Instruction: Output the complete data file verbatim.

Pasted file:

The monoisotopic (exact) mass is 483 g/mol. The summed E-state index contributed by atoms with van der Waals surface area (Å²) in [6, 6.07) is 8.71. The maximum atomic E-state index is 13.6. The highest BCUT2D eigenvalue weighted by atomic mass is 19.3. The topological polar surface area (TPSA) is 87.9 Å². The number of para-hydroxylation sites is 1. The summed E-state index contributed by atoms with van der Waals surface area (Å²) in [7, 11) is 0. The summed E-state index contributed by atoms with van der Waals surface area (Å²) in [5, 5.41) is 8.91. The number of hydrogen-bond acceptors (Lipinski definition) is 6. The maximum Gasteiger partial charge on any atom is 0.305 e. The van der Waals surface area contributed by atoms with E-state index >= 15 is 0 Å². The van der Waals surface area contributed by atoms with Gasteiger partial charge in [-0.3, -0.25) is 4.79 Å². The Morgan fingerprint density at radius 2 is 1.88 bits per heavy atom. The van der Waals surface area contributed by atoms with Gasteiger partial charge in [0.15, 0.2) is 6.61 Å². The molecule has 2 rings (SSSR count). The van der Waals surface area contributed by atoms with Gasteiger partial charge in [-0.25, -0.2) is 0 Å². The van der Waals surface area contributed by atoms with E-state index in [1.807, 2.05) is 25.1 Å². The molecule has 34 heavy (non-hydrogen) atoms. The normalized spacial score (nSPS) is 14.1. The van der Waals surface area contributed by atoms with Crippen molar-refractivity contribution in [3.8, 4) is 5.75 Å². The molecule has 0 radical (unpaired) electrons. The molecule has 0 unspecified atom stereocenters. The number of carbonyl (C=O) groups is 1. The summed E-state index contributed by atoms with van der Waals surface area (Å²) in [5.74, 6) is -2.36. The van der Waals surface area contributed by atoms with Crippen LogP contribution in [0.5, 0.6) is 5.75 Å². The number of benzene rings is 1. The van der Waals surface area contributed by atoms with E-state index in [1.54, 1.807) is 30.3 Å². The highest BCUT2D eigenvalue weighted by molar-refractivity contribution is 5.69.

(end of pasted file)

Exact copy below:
The monoisotopic (exact) mass is 483 g/mol. The summed E-state index contributed by atoms with van der Waals surface area (Å²) in [6, 6.07) is 8.71. The maximum atomic E-state index is 13.6. The highest BCUT2D eigenvalue weighted by atomic mass is 19.3. The topological polar surface area (TPSA) is 87.9 Å². The number of para-hydroxylation sites is 1. The summed E-state index contributed by atoms with van der Waals surface area (Å²) in [7, 11) is 0. The summed E-state index contributed by atoms with van der Waals surface area (Å²) in [5, 5.41) is 8.91. The number of hydrogen-bond acceptors (Lipinski definition) is 6. The maximum Gasteiger partial charge on any atom is 0.305 e. The van der Waals surface area contributed by atoms with E-state index >= 15 is 0 Å². The van der Waals surface area contributed by atoms with Gasteiger partial charge in [-0.3, -0.25) is 4.79 Å². The Morgan fingerprint density at radius 2 is 1.88 bits per heavy atom. The van der Waals surface area contributed by atoms with Gasteiger partial charge in [0.15, 0.2) is 6.61 Å². The molecule has 2 rings (SSSR count). The van der Waals surface area contributed by atoms with Gasteiger partial charge in [-0.25, -0.2) is 0 Å². The van der Waals surface area contributed by atoms with E-state index in [1.807, 2.05) is 25.1 Å². The molecule has 34 heavy (non-hydrogen) atoms. The normalized spacial score (nSPS) is 14.1. The van der Waals surface area contributed by atoms with Crippen molar-refractivity contribution in [3.8, 4) is 5.75 Å². The molecule has 0 radical (unpaired) electrons. The molecule has 0 unspecified atom stereocenters. The number of carbonyl (C=O) groups is 1. The summed E-state index contributed by atoms with van der Waals surface area (Å²) in [5.74, 6) is -2.36. The van der Waals surface area contributed by atoms with Crippen LogP contribution in [0.5, 0.6) is 5.75 Å². The number of benzene rings is 1. The van der Waals surface area contributed by atoms with E-state index in [1.54, 1.807) is 30.3 Å². The highest BCUT2D eigenvalue weighted by molar-refractivity contribution is 5.69.